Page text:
Emphasis on effectively.
Yes, it’s possible to learn the legalisms and procedures; the dance steps that are required in order to perform before a judge. But – like trying to learn how to tango – it is a dance few non-lawyers ever master. Which is, I think, precisely the point.
The legal profession is a kind of high-brow cartel that – like any other cartel – manufactures work for itself. Work that is not actually needed but merely required. Like tax preparation assistance, for example. No one genuinely needs this “service” – taxes being illegitimate takings-by-force of other people’s money. But most of us have no choice but to hire (and pay) a tax preparer, else we’re forced to pay even more in taxes.
So it is also with lawyers.
Especially traffic lawyers.
Why, pray, should anyone charged with “speeding” require the “services” of a lawyer to present the relevant facts to a judge? It is not – as they say – rocket science. The cop – acting in his absurd capacity as the aggrieved party – presents his evidence that you were “speeding:”
The posted/legal limit on Electric Avenue is 35 MPH. He witnessed a blue 2009 Chevy apparently exceeding this speed, which he confirmed by use of radar or laser. He states that he pulled the vehicle over and identified the defendant (that’s you) as the driver and issued you a ticket for driving 44 MPH in a 35 zone, contrary to the law.
You produce evidence in your defense, in simple conversational English: A search of county records shows that the 35 MPH speed limit was posted without a traffic survey having been done, as required by law (the relevant papers are passed to the judge). Therefore, the posted limit is legally non-binding. Or, you have obtained records that show the cop’s radar equipment was not tested and calibrated – as required by law – prior to the date it was used in this case. Therefore, the accuracy of the cop’s radar reading is questionable – therefore, there is reasonable doubt you (the defendant) were in fact speeding.
But, of course, this is not how it goes. If a Mere Mundane (as Well Grigg so accurately styles it) attempts to present relevant facts – even if “open and shut” exculpatory – without the flim-flam of proper procedure, the judge will summarily dismiss said facts as “irrelevant” or “out of order” or some such thing. Your defense hinges less on the facts than it does on how they are presented.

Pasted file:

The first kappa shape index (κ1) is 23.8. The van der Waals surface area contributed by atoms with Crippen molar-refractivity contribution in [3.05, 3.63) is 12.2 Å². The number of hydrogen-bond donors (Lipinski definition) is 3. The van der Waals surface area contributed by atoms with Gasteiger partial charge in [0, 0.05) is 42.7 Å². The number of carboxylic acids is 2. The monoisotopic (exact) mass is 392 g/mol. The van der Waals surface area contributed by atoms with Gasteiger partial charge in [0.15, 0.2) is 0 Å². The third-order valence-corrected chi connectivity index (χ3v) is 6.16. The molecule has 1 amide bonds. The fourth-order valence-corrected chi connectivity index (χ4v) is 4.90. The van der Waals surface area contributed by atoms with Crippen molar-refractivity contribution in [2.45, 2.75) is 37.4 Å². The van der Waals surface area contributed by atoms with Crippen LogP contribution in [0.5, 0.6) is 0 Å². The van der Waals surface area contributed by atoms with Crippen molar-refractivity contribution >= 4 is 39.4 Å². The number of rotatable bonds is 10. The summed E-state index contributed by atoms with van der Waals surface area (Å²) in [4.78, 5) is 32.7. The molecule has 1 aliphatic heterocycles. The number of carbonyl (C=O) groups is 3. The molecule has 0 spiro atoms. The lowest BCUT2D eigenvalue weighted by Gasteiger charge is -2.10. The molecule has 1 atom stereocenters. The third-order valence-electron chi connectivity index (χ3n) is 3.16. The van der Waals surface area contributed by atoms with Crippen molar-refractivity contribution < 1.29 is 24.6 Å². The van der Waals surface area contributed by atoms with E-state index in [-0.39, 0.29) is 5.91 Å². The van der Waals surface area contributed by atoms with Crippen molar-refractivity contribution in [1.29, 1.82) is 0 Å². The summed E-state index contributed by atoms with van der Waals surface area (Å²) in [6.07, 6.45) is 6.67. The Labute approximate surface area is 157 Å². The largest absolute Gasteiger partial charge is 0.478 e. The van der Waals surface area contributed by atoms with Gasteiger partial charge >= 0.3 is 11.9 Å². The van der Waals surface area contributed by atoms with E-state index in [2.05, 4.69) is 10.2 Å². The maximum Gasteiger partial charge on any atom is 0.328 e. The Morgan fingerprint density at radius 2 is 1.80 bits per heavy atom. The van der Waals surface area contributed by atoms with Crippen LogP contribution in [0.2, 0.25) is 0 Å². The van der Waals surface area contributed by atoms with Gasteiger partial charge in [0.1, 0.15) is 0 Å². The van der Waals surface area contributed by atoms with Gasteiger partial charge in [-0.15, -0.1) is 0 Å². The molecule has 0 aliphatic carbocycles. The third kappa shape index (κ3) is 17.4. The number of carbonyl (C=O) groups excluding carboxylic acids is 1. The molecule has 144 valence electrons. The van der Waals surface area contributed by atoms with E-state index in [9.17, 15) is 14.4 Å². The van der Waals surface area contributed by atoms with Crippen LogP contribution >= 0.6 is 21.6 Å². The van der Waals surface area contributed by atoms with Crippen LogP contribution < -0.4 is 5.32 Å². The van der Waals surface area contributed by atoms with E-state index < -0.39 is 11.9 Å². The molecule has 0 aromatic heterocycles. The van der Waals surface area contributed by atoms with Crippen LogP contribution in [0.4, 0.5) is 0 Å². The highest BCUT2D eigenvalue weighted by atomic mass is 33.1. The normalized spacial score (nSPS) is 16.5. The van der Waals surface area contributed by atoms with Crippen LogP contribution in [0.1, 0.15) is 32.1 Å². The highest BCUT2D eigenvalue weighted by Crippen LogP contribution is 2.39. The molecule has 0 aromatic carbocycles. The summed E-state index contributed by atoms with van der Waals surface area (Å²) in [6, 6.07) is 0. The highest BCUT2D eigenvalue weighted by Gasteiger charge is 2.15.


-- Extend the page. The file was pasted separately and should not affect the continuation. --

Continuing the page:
Or rather, by whom.
This is deliberate – and deliberately vicious.
On the one hand, the system discourages people – Mere Mundanes – from contesting charges because the cost to hire a shyster to contest the charge is often twice or more the cost of simply paying the ransom (i.e., the “fine”). On the other hand, lawyers know that – without their “services” – it is extremely likely that most Mere Mundanes will find themselves adjudicated guilty of whatever offense they’ve been charged with committing. Hence, the choice facing the Mere Mundane is to pay the ransom – or pay a shyster.
It was not always this way. In fact, it was once a basic right – dating back to 1215, King John I and Magna Carta – which gave us the antecedents of constitutional law and, in particular, the right to plead one’s case. As opposed to having to pay a secular priest (that would be a lawyer) to plead one’s case for one.
For a fee.
There is an old joke that goes: You know why it’s called the justice system, right? Because it’s just for us. Exactly. The system is rigged. For the benefit of lawyers. Keep in mind that even “your” lawyer is an officer of the court. He is on the same side of the line as the prosecutor and the judge. Which is not your side of the line.
This grotesque conflict of interest is rarely noticed, much less discussed.
It ought to be.
Fundamentally, the evil source of all of this nonsense is law based – not on harm caused – but on violations of statute. The former is easily proved – or disproved – by presentation of a damaged party. Of a victim. If a victim cannot be produced, then the charge is specious on the face of it. Simple. And no lawyers needed. In the case of the latter, minutia regarding “the law” determines guilt or innocence. I’s dotted and T’s crossed. The proper forms filled out properly; the right phrases and words – incantations, really – spoken at the right time and in the the required order. Whether you – the defendant – actually did anyone a wrong is not only lost in the shuffle, you’re not even allowed to bring it up.
Because doing so would be contrary to “the law.”
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